The allegations must be short and plain, simple and direct and describe the relief plaintiff seeks. Fed. R. Civ. P. 8(a); Swierkiewicz v. Sorema N.A., 534 U.S. 506, 514 (2002); Galbraith v. County of Santa Clara, 307 F.3d 1119, 1125 (9th Cir. 2002). A long, rambling pleading, including many defendants with unexplained, tenuous or implausible connection to the alleged constitutional injury or joining a series of unrelated claims against many defendants very likely will result in delaying the review required by 28 U.S.C. § 1915 and an order dismissing plaintiff's action pursuant to Rule 41 of the Federal Rules of Civil Procedure for violation of these instructions.
Plaintiff must sign the complaint. Fed. R. Civ. P. 11(a). By signing an amended complaint, plaintiff certifies he has made reasonable inquiry and has evidentiary support for his allegations and that for violation of this rule the court may impose sanctions sufficient to deter repetition by plaintiff or others. Fed. R. Civ. P. 11.
A prisoner may bring no § 1983 action until he has exhausted such administrative remedies as are available to him. 42 U.S.C. § 1997e(a). The requirement is mandatory. Booth v. Churner, 532 U.S. 731, 741 (2001). By signing an amended complaint plaintiff certifies his claims are warranted by existing law, including the law that he exhaust administrative remedies, and that for violation of this rule plaintiff risks dismissal of his entire action, including his claims against defendant Allen.
III. Order & Recommendation
Accordingly, the court hereby orders that:
1. Plaintiff's request to proceed in forma pauperis is granted.
2. Plaintiff must pay the statutory filing fee of $350 for this action. All payments shall be collected and paid in accordance with the notice to the Director of the California Department of Corrections and Rehabilitation filed concurrently herewith.
3. Claims against defendant Swarthout and claims against all defendants for violation of the Eighth Amendment are dismissed with leave to amend. Within 30 days of service of this order, plaintiff may amend his complaint to attempt to state cognizable claims against these defendants. Plaintiff is not obligated to amend his complaint.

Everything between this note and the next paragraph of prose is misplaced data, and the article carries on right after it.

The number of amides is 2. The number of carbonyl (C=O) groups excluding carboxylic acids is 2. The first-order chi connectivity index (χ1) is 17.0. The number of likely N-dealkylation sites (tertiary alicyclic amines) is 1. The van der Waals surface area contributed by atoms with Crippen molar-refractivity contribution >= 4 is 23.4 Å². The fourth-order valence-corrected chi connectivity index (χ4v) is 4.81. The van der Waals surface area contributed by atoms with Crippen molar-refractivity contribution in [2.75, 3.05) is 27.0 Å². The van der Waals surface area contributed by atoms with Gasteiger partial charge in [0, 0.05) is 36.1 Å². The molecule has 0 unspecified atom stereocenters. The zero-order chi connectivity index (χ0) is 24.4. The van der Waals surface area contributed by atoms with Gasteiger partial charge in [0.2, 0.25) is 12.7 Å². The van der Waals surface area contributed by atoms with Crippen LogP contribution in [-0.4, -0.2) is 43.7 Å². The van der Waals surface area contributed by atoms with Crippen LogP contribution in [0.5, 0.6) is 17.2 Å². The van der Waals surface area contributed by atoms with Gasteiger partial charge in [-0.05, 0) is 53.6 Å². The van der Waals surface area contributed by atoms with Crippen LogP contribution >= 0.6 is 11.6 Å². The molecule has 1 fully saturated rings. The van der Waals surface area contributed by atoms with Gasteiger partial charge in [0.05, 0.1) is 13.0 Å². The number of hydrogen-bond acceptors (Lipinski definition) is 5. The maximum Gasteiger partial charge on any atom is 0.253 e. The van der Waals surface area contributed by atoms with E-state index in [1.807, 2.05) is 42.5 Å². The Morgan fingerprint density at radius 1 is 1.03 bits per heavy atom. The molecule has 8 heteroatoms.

4. The allegations in the pleading are sufficient at least to state cognizable claims against defendant Allen for denial of access to the courts. See 28 U.S.C. § 1915A. With this order the Clerk of the Court shall provide to plaintiff a blank summons, a copy of the complaint filed November 5, 2010, one USM-285 form and instructions for service of process on defendant Allen. Within 30 days of service of this order plaintiff may return the attached Notice of Submission of Documents with the completed summons, the completed USM-285 forms, and two copies of the November 5, 2010 complaint. The court will transmit them to the United States Marshal for service of process pursuant to Rule 4 of the Federal Rules of Civil Procedure. Defendant Allen will be required to respond to plaintiff's allegations within the deadlines stated in Rule 12(a)(1) of the Federal Rules of Civil Procedure. In this event, the court will construe plaintiff's election to proceed forthwith as consent to an order dismissing his defective claims without prejudice.
5. Failure to comply with this order will result a recommendation that this action be dismissed.
Further, it is hereby RECOMMENDED that plaintiff's claims for alleged violations of state law be dismissed without leave to amend.
These findings and recommendations are submitted to the United States District Judge assigned to the case, pursuant to the provisions of 28 U.S.C. § 636(b)(l). Within fourteen days after being served with these findings and recommendations, any party may file written objections with the court and serve a copy on all parties. Such a document should be captioned "Objections to Magistrate Judge's Findings and Recommendations." Failure to file objections within the specified time may waive the right to appeal the District Court's order. Turner v. Duncan, 158 F.3d 449, 455 (9th Cir. 1998); Martinez v. Ylst, 951 F.2d 1153 (9th Cir. 1991). Dated: March 18, 2011.
IN THE UNITED STATES DISTRICT COURT FOR THE EASTERN DISTRICT OF CALIFORNIA
No. CIV S-10-3470 GEB EFB P
RONALD D. BLAMEY, Plaintiff, v. A. ALLEN, et al., Defendants.
NOTICE OF SUBMISSION OF DOCUMENTS
In accordance with the court's order filed ______________________, plaintiff hereby elects to:
(1) ______ consent to the dismissal of defendant Swarthout and claims for alleged violation of the Eighth Amendment without prejudice, and submits the following documents:
1 completed summons form
1 completed forms USM-285
2 copies of the November 5, 2010 Complaint
(2) ______ delay serving any defendant and files a first amended complaint in an attempt to state cognizable claims against defendant Swarthout and/or against any defendant for violation of the Eighth Amendment.
© 1992-2011 VersusLaw Inc.